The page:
Interview with Mabel Kawamura

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Center for Oral History, Social Science Research Institute, University of Hawaii at Manoa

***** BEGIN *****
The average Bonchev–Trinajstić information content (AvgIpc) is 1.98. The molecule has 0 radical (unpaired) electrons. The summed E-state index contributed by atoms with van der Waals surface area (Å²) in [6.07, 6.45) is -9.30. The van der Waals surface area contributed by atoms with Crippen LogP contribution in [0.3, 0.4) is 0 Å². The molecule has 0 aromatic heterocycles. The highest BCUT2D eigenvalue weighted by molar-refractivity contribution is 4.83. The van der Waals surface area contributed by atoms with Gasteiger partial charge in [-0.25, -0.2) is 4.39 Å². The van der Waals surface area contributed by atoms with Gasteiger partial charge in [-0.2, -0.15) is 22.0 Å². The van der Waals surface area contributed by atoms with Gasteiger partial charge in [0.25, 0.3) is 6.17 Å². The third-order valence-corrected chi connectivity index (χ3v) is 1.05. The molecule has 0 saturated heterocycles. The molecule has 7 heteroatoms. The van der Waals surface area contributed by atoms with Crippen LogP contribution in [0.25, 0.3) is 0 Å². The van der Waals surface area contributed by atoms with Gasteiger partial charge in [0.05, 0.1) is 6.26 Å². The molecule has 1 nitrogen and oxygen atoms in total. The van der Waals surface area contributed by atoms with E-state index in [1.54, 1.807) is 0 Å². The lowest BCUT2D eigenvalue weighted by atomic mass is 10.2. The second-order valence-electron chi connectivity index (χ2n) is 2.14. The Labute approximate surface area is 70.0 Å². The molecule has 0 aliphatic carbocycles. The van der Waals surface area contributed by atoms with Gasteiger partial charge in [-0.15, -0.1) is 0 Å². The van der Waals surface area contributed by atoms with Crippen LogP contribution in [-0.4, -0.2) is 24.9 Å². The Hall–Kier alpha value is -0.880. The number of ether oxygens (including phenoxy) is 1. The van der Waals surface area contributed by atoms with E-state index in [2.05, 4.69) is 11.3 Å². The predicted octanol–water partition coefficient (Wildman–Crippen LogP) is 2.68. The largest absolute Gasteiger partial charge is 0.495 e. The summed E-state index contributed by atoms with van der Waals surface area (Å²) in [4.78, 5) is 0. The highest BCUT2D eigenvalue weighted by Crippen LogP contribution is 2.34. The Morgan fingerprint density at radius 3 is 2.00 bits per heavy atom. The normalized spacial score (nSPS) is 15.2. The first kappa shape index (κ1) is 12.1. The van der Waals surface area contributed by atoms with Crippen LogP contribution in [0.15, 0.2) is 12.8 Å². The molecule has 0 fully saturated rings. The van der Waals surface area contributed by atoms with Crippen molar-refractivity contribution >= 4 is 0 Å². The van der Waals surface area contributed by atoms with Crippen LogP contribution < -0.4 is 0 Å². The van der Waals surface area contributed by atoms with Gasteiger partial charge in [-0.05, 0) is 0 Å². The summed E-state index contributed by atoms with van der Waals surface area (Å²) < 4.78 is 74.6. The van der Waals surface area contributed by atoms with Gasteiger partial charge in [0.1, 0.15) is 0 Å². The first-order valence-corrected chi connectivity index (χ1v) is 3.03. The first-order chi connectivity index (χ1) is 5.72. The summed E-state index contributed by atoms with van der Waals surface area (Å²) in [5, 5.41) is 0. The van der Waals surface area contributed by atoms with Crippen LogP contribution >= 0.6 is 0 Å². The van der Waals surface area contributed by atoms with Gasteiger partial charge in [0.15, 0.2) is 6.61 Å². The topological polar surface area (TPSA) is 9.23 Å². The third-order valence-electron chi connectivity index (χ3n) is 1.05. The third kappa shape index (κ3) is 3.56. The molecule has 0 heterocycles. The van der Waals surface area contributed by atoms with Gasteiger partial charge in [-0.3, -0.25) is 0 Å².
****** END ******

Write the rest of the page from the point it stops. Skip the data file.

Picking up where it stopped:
Mabel Kawamura, eldest of six children, was born to Kazuto and Kimiyo Ikeda in 1926 in Hölualoa, Kona, Hawai‘i. Both parents were born in Hawai‘i, but Kazuto was raised in Japan and Kimiyo, in Hawai‘i. Kazuto Ikeda, a Japanese-language school teacher, also worked for the Japanese-language newspaper, Hawaii Hochi. He handled much of the letter-writing needs of Japanese residents. Kimiyo Ikeda taught language classes and sewing classes. She and the children helped tend coffee lands. The Ikedas lived in Keauhou, then later Kealakekua, Kona, Hawai‘i. December 7, 1941 was an exceptionally traumatic day for the Ikedas, who were in Hilo for the cremation of a family member struck down by a hit-and-run driver the day before. As word of Pearl Harbor and of the arrests of prominent Japanese reached them, even the children of the Ikeda family were affected. In April 1942, Kazuto Ikeda was removed from his home, incarcerated first at Kïlauea Military Camp, then at Sand Island Detention Center on O‘ahu. From there, he notified his family that he could be with family if they were all removed to a U.S. Mainland facility. In December 1942, Kazuto Ikeda and family were transported to Jerome War Relocation Center in Arkansas. They remained there until the center’s closing in 1944. They were then moved to Heart Mountain War Relocation Center in Wyoming. After about two months at Heart Mountain, Mabel was allowed to leave for Minneapolis, Minnesota where she studied to be a beautician. The Ikeda family, released from Heart Mountain at war’s end, returned to their old residence and coffee lands in Kona. Mabel also returned to the islands. She married Wallace Kawamura in 1949. For many years, she owned and operated her own beauty salon on O‘ahu. Mabel Kawamura has one daughter and two grandchildren.
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